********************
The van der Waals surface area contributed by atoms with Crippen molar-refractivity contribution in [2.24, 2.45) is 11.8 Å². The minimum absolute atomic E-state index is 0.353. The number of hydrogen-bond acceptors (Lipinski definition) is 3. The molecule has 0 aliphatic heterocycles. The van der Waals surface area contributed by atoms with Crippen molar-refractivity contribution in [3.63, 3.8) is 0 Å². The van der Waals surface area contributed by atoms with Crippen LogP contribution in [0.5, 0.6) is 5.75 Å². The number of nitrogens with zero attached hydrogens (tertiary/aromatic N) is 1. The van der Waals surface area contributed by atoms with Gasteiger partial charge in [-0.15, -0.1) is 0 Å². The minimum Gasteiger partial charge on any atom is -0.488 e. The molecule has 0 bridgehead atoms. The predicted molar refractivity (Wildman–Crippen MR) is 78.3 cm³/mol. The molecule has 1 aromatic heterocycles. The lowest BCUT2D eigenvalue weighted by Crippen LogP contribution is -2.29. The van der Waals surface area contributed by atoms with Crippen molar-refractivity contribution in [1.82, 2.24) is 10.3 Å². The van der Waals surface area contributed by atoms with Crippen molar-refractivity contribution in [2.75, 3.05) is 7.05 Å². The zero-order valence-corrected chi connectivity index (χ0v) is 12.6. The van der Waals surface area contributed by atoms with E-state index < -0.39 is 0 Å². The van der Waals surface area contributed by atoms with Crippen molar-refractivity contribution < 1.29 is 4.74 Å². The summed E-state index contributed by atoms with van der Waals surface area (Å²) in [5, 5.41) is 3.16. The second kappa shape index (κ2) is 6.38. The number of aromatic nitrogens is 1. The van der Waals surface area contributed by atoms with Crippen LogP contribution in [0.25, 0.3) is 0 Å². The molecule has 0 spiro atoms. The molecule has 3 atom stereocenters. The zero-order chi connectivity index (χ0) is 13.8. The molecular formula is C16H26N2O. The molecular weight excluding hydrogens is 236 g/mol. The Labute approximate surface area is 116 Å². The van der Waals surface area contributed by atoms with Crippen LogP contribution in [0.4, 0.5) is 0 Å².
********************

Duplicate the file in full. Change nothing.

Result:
The van der Waals surface area contributed by atoms with Crippen molar-refractivity contribution in [2.24, 2.45) is 11.8 Å². The minimum absolute atomic E-state index is 0.353. The number of hydrogen-bond acceptors (Lipinski definition) is 3. The molecule has 0 aliphatic heterocycles. The van der Waals surface area contributed by atoms with Crippen molar-refractivity contribution in [3.63, 3.8) is 0 Å². The van der Waals surface area contributed by atoms with Crippen LogP contribution in [0.5, 0.6) is 5.75 Å². The number of nitrogens with zero attached hydrogens (tertiary/aromatic N) is 1. The van der Waals surface area contributed by atoms with Gasteiger partial charge in [-0.15, -0.1) is 0 Å². The minimum Gasteiger partial charge on any atom is -0.488 e. The molecule has 0 bridgehead atoms. The predicted molar refractivity (Wildman–Crippen MR) is 78.3 cm³/mol. The molecule has 1 aromatic heterocycles. The lowest BCUT2D eigenvalue weighted by Crippen LogP contribution is -2.29. The van der Waals surface area contributed by atoms with Crippen molar-refractivity contribution in [1.82, 2.24) is 10.3 Å². The van der Waals surface area contributed by atoms with Crippen molar-refractivity contribution in [2.75, 3.05) is 7.05 Å². The zero-order valence-corrected chi connectivity index (χ0v) is 12.6. The van der Waals surface area contributed by atoms with E-state index < -0.39 is 0 Å². The van der Waals surface area contributed by atoms with Crippen molar-refractivity contribution < 1.29 is 4.74 Å². The summed E-state index contributed by atoms with van der Waals surface area (Å²) in [5, 5.41) is 3.16. The second kappa shape index (κ2) is 6.38. The number of aromatic nitrogens is 1. The van der Waals surface area contributed by atoms with Crippen LogP contribution in [0.25, 0.3) is 0 Å². The molecule has 0 spiro atoms. The molecule has 3 atom stereocenters. The zero-order chi connectivity index (χ0) is 13.8. The molecular formula is C16H26N2O. The molecular weight excluding hydrogens is 236 g/mol. The Labute approximate surface area is 116 Å². The van der Waals surface area contributed by atoms with Crippen LogP contribution in [0.4, 0.5) is 0 Å².